The treatment of this condition is currently centered on dopaminergic tone in the corpus striatum of the brain since a shortfall in dopamine stimulation of these neurons is thought to be responsible for the motor features of PD. The reason for this shortfall is the loss of dopaminergic neurons in the substantia nigra (specifically, the pars compacta) of the brain, which projects axons to the corpus striatum.
Dopamine-increasing drugs, like levodopa (L-dopa), are severely limited in their ability to control the other non-dopamine-dependent symptoms of the disease. Such symptoms include freezing of gait, cognitive impairment, and autonomic dysfunction, features of the disease that affect the quality of life severely. Newer treatment strategies include reducing the rate of disease progression, by slowing the loss of dopaminergic neurons and decreasing the symptomatology.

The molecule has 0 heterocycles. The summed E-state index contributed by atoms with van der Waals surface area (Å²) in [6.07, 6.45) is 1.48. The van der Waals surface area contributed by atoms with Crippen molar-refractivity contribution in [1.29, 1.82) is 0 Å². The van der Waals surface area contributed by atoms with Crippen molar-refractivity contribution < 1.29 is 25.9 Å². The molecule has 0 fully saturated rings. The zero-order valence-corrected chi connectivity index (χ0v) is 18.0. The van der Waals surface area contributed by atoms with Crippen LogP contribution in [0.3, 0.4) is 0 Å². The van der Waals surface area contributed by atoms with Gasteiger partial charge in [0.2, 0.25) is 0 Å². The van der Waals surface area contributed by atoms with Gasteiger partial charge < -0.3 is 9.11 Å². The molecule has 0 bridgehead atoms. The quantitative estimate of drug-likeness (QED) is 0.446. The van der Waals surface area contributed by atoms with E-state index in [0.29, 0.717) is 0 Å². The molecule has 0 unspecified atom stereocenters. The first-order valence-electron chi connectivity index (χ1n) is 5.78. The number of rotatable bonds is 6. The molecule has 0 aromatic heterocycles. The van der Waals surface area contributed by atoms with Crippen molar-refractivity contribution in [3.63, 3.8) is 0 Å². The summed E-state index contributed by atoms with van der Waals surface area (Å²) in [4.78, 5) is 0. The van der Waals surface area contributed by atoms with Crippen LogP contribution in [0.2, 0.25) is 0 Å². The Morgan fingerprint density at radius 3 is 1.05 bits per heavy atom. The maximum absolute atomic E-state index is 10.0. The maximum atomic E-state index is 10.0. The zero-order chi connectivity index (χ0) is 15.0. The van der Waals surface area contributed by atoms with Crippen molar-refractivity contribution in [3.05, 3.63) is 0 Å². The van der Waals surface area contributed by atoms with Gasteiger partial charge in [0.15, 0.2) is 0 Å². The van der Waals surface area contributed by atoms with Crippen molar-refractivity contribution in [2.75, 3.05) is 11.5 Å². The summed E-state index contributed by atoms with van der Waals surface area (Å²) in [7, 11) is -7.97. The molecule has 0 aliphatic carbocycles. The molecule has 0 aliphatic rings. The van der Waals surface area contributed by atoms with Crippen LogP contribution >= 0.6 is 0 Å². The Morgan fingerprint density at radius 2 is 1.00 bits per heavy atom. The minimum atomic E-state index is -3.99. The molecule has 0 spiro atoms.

Drug repurposing is a tried-and-tested strategy that can cut down the time required for a new drug to reach the market. Regenerative gene therapies and cell-based therapies are also undergoing advanced development. Another option being explored is the use of neurosurgery such as focused and precise deep brain stimulation.
A major barrier is the lack of knowledge as to how the disease begins, what are its biomarkers, and the absence of robust disease models in the preclinical stage to test new agents that could help prevent the disease before too many neurons were lost.